Concern over the complexity of electronics system design is widespread, but it is felt particularly strongly in wireless communications where engineers struggle to get closer and closer to the Shannon limit the theoretical limit of information transmission in the presence of noise. Techniques such as orthogonal frequency division multiplexing, code-division multiple access (CDMA) and advanced forward error-correction systems such as Turbo coding have helped modern systems approach Shannon's theoretical maximum bit rate for a bandwidth-limited channel. But they demand increasing levels of signal-processing power. In communications, the MIPS requirement has grown tenfold every four years. Unfortunately, frequency scaling and density improvements made possible by Moore's Law using conventional processor technologies can deliver that only every six years. The gap is widening.
Today's 3G systems are complicated, demanding at least 3,000 MIPS per channel 300 times that of 2G and wideband CDMA is the most complex of the 3G systems in production today. To achieve the necessary MIPS-per-channel rating, most basestations use a combination of digital signal processors (DSPs), field-programmable gate arrays (FPGAs) and high-speed general-purpose processors. The FPGAs are used for chip-rate processing, which demands processing rates beyond those possible with DSPs. The DSPs are typically used in the symbol-rate processing section. The whole system will be managed by the general-purpose processor.
Over time, DSPs have taken advantage of the logic-density improvements offered by Moore's Law (transistor density per chip will double every 18 months) to use more complex microarchitectures in a bid to deliver higher power. They have evolved into very-long-instruction-word processors, with multiple execution units, complex instructions schedulers and deep pipelines. In some cases, the pipeline can be a scary 11 stages deep. But even that has not been enough. They have incorporated hardware accelerators such as dedicated Viterbi decoders, Turbo decoders and matrix multipliers. All these additions and changes make the DSP harder to program.
In many cases, the only reasonable way to access the internal features is to use precompiled intrinsic functions, with a consequent performance penalty. More subtly, because they make the processor harder to follow or predict, development and verification become harder. With each microarchitectural "improvement," a law of diminishing returns applies. Every 10 percent increase in performance requires more than a 20 percent increase in complexity, with a consequent impact on die area, cost and power.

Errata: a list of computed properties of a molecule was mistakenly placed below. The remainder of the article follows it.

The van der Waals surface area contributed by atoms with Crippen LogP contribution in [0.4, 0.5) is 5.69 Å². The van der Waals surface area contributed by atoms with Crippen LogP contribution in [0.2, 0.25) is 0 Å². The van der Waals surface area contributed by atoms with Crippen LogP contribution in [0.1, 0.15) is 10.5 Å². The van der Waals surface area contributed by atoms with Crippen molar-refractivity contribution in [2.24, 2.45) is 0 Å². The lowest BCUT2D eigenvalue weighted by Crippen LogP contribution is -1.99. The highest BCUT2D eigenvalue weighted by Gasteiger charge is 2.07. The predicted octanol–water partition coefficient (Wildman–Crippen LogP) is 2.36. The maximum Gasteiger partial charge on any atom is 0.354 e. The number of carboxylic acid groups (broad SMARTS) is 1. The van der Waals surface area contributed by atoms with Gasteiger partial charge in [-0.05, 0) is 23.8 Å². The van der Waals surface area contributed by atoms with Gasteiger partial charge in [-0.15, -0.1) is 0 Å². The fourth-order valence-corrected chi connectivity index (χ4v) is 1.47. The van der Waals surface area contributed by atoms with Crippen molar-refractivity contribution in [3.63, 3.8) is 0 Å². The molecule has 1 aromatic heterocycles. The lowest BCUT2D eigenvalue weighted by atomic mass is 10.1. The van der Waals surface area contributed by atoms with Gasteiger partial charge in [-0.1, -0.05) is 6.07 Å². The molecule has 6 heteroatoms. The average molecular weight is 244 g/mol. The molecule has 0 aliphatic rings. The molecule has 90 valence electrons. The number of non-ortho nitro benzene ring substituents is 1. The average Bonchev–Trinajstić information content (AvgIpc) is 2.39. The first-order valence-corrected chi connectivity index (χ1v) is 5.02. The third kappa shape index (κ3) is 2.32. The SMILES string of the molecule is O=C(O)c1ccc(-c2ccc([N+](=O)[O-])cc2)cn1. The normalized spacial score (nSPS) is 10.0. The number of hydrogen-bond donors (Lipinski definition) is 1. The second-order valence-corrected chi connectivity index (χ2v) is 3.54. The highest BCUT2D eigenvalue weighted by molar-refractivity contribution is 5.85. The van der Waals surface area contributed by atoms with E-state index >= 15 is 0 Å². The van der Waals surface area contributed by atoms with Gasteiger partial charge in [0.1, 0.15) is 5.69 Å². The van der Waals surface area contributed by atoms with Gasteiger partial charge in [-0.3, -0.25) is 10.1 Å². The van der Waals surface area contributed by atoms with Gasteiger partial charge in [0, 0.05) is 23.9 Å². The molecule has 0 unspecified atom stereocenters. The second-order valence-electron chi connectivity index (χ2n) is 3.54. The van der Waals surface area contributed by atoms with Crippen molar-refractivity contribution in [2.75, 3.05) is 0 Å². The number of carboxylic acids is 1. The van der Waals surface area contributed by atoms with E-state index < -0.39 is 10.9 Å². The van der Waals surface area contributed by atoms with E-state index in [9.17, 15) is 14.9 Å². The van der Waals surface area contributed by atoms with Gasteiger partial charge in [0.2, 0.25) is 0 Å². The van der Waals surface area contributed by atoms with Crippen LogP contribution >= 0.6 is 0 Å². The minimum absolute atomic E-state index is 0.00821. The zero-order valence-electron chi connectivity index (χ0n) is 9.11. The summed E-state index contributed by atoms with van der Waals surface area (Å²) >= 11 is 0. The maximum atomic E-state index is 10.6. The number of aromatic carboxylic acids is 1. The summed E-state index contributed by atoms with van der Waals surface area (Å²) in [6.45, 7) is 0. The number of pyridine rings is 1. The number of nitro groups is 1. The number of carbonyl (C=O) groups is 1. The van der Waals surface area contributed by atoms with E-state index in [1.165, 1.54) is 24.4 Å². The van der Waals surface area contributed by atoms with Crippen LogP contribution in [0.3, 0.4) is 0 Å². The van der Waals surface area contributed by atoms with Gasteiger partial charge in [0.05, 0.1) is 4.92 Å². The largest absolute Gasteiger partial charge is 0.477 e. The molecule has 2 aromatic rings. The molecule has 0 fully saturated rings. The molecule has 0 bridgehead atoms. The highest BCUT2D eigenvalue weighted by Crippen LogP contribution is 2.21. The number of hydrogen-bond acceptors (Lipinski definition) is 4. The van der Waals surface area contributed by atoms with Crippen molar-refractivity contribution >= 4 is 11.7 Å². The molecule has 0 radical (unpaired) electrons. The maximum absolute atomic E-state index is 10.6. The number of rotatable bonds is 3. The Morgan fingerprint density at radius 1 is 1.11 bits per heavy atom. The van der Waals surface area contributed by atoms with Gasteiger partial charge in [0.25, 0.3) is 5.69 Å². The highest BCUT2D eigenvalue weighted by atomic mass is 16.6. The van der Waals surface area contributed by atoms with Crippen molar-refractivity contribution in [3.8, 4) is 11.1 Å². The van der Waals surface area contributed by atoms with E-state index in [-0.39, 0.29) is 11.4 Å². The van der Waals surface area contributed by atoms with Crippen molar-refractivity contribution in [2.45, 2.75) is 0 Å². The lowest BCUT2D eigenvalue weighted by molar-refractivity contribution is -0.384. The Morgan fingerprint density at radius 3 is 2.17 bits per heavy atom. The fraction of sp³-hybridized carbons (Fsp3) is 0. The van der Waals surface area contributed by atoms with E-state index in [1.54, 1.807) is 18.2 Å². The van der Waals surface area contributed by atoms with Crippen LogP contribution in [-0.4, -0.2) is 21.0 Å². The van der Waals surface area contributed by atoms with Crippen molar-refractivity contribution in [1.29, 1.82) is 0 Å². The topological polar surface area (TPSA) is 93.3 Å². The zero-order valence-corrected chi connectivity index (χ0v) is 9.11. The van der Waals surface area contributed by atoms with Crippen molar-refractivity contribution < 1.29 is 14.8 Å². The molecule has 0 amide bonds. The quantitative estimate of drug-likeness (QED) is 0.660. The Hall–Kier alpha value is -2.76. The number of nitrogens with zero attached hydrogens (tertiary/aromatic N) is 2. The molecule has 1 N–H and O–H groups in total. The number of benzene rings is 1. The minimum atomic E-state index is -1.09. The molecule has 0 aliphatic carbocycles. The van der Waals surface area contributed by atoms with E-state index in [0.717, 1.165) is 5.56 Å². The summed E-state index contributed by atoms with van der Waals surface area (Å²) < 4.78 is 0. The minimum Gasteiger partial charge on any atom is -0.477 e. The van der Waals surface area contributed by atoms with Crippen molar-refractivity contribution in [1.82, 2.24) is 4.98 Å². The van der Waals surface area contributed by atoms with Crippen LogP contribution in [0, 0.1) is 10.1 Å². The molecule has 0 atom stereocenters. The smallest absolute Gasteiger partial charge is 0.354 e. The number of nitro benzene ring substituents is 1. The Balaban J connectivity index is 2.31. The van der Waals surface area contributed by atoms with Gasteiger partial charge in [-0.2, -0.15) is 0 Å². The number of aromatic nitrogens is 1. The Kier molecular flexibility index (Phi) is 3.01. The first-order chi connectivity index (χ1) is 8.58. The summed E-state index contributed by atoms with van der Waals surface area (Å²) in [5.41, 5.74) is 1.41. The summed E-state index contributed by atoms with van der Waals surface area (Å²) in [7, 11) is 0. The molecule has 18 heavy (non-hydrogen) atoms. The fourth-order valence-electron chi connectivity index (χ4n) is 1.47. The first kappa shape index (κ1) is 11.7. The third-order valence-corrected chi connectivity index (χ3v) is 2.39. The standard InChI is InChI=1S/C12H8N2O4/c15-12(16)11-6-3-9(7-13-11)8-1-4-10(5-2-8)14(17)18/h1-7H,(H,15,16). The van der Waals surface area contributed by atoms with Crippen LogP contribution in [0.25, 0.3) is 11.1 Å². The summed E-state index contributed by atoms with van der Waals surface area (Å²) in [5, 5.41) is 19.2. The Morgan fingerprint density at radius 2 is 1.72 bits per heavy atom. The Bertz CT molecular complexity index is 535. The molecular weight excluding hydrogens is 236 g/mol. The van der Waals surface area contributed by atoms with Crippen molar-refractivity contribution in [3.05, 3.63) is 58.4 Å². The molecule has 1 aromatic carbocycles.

The other primary architecture of choice is the FPGA. Famously versatile, these are the only devices capable of processing the extremely high-speed tasks of CDMA. Although they are well suited to some roles, the very-fine-grain nature of the FPGA's logic array makes it inefficient for designing complex systems, especially in systems that need complex control tasks, such as wideband code-division multiple access (W-CDMA). And the low level of abstraction provides a design time penalty.
It is clear that neither the FPGA nor the DSP is an optimum solution for a basestation design, because each is restricted to its own part of the baseband. FPGAs deliver performance and predictability, but are designed at too low a level of abstraction plus they are power hungry and expensive. DSPs provide a reasonably familiar programming environment and have a wealth of code to draw on. But they do not have the horsepower needed and, with all their microarchitectural tweaks, performance is hard to predict or test.
The split between FPGAs and DSPs requires significant effort in partitioning the system, which is neither trivial nor obvious. There are complex interactions between control and data paths in a W-CDMA basestation. Although the FPGA offers high-performance chip-rate processing, the standards require an ongoing dialog between the FPGA and the basestation's control functions. Examples include interactions between rake fingers and the "smarts" of the rake-finger manager. Traffic types further complicate the picture as processing may need to switch quickly among different chip rates and forward error-correction modes. Then there are the operations, administration and management requirements of the TS-215 standard, often conveniently forgotten in component vendor benchmarks because of the overhead they put on their devices.